Youth volunteering in libraries' Summer Reading Challenge doubles as young people give back to their communities
We are delighted that the number of young people aged 11 to 24 volunteering in their local library as part of the Summer Reading Challenge has risen by almost half.
Minister for Civil Society Nick Hurd joined our inspirational young volunteers at a reception at No. 11 Downing Street on 15 January, to celebrate this achievement and to encourage even more young people to share in the benefits of volunteering.
Last year 4,382 young people volunteered to be part of the Summer Reading Challenge, a 49% increase over the previous year. The young volunteers help librarians to run the Summer Reading Challenge by inspiring younger children aged four to 11 to read six books of their choice over the school holidays.
Thanks to a grant from the Cabinet Office's Social Action Fund, we now aim to work with libraries to build on these figures in 2013 through our Reading Activists programme again working with library services, the Society of Chief Librarians and the Association of Senior Children's and Education Librarians.
Nick Hurd, minister for Civil Society, said: "Through the Social Action Fund we are backing charities and social action projects with a track record of motivating people to become involved with their community. We want to help these tried and tested projects reach out to more people or expand into new areas.
"With the success of the Summer Reading Challenge, The Reading Agency and their library partners have demonstrated the many benefits that come through volunteering - schoolchildren gain from improved literacy, while young volunteers can develop a range of vocational and life skills to help them on the path to adulthood. I'm hugely encouraged that, with the support of the Social Action Fund, we can build on this success and connect even more young people with the opportunities that social action brings."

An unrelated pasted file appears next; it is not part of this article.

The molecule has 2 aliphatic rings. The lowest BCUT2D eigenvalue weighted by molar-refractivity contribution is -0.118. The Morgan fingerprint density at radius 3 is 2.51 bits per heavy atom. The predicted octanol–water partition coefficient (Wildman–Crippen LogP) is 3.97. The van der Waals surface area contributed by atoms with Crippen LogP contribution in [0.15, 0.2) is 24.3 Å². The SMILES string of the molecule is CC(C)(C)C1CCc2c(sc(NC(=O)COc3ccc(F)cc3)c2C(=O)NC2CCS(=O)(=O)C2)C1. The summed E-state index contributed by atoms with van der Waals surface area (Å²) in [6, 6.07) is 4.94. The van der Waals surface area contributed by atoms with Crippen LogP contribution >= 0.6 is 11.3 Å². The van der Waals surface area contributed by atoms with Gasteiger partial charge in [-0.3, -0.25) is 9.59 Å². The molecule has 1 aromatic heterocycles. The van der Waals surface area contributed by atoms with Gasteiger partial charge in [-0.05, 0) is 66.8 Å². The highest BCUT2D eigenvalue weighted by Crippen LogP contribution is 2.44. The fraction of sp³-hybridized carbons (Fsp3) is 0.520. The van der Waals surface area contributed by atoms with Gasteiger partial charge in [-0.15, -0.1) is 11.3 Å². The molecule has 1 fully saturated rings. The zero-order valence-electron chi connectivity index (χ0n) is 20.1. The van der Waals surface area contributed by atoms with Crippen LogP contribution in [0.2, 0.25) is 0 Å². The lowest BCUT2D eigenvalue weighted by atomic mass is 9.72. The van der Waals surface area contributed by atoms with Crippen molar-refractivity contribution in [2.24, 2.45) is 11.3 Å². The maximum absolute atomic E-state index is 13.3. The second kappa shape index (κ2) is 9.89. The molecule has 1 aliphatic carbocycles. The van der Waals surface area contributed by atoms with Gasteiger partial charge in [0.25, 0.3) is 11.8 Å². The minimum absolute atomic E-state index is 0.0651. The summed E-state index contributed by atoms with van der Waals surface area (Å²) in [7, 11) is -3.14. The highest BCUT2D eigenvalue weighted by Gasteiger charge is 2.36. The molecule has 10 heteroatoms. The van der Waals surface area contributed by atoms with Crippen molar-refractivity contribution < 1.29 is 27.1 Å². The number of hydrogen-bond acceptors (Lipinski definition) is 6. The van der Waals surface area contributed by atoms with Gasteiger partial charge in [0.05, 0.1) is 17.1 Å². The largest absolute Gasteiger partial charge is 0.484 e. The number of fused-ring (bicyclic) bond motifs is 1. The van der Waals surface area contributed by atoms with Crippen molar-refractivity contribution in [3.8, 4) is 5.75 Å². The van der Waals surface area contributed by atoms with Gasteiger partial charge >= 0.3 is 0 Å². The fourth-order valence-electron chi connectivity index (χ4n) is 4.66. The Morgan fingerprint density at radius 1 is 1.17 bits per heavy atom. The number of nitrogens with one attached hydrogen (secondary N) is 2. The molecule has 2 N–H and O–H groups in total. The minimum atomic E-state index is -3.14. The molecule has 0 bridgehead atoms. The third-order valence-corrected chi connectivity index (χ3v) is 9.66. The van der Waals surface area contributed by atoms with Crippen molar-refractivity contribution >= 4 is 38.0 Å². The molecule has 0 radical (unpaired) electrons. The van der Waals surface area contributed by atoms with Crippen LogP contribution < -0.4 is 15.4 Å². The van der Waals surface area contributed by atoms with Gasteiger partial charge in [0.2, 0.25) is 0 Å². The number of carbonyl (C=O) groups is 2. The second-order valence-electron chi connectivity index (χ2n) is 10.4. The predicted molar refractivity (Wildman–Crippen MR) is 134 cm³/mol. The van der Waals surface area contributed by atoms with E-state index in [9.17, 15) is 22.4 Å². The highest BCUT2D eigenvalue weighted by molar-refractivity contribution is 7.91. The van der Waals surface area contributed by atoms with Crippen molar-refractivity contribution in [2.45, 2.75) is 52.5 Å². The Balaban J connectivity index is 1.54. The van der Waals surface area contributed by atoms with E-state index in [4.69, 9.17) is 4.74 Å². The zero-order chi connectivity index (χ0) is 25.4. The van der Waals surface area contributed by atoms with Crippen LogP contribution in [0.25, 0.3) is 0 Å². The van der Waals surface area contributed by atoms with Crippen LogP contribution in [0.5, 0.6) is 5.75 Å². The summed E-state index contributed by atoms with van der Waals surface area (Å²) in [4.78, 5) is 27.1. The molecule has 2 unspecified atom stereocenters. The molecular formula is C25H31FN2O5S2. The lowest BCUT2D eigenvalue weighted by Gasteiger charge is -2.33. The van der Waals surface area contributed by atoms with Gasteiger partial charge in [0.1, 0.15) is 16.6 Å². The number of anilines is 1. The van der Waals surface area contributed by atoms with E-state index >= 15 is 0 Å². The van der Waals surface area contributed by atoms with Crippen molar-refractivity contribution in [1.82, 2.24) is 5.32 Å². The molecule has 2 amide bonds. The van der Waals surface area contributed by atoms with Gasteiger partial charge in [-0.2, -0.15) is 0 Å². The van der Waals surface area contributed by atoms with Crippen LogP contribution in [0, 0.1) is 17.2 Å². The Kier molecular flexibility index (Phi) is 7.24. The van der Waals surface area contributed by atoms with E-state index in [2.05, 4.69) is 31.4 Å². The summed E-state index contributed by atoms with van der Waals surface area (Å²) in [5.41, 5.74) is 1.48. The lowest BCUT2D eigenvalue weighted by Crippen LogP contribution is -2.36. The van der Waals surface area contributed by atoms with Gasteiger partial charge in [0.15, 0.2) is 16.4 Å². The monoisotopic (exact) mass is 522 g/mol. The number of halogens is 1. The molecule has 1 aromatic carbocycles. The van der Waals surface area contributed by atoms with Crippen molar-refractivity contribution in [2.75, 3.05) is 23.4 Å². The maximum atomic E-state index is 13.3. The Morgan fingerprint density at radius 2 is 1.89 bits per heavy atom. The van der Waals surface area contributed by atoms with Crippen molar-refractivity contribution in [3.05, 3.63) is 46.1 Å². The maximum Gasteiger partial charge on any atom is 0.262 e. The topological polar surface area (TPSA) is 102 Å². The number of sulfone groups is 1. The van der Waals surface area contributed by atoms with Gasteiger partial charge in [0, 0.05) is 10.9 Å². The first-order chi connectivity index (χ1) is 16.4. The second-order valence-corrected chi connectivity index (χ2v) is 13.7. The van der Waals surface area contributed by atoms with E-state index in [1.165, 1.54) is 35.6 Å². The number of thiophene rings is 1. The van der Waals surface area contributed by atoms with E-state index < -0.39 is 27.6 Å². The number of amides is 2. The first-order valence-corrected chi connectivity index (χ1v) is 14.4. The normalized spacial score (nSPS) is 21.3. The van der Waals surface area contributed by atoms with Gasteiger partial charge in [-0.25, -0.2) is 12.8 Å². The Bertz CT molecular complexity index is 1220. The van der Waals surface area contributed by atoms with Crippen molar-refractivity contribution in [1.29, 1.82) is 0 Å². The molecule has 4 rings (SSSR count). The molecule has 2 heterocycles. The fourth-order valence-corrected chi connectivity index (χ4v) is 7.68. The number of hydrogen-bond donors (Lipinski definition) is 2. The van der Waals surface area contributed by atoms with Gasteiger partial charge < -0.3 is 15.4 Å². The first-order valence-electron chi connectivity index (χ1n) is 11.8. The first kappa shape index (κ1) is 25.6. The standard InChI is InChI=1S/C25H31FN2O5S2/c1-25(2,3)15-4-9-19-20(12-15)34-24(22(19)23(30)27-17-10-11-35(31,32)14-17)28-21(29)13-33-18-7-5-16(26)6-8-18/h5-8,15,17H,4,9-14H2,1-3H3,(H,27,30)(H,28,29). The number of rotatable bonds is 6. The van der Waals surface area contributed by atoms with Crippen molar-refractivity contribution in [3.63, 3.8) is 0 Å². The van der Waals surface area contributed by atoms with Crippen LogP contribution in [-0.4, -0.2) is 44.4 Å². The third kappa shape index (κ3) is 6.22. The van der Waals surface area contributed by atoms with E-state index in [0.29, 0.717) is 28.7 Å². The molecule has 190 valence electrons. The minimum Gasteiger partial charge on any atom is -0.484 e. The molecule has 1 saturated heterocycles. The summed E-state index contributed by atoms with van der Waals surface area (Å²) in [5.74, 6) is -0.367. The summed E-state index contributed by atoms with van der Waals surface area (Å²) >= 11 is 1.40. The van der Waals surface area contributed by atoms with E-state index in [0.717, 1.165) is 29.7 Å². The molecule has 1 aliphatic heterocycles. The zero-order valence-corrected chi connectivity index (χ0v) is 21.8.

Miranda McKearney OBE, our director, said: "Things are tough for young people, and our programmes with libraries can offer them unique and powerful volunteering opportunities. And there's nothing more inspiring for a child than having a teenage volunteer from their own community spurring them on to read."
At the event, Miranda chaired a Q&A session with a panel of young people who were Summer Reading Challenge volunteers. There were volunteers from Gateshead, Hackney, Westminster, Warrington and Tower Hamlets - all of whom brought along their 'Book to Change the World' to capture on film.
Volunteers add a hugely motivational dimension to this programme, which inspires the love of reading so critical to literacy development. Oxford University research has shown that reading for pleasure is the only out-of-school activity that is demonstrably linked to securing professional or managerial jobs in later life.
Janene Cox, President of the Society of Chief Librarians, said: "At a time when competition for first jobs is fierce, library volunteering offers young people the opportunity to develop essential life skills, including leadership, confidence, multi-media usage and experience in working with others. With the support of The Reading Agency, libraries hope to nurture a new, socially-minded generation of volunteers who will both enter the future library workforce and become advocates for literacy and libraries."
Read more about our Reading Activists programme of activities.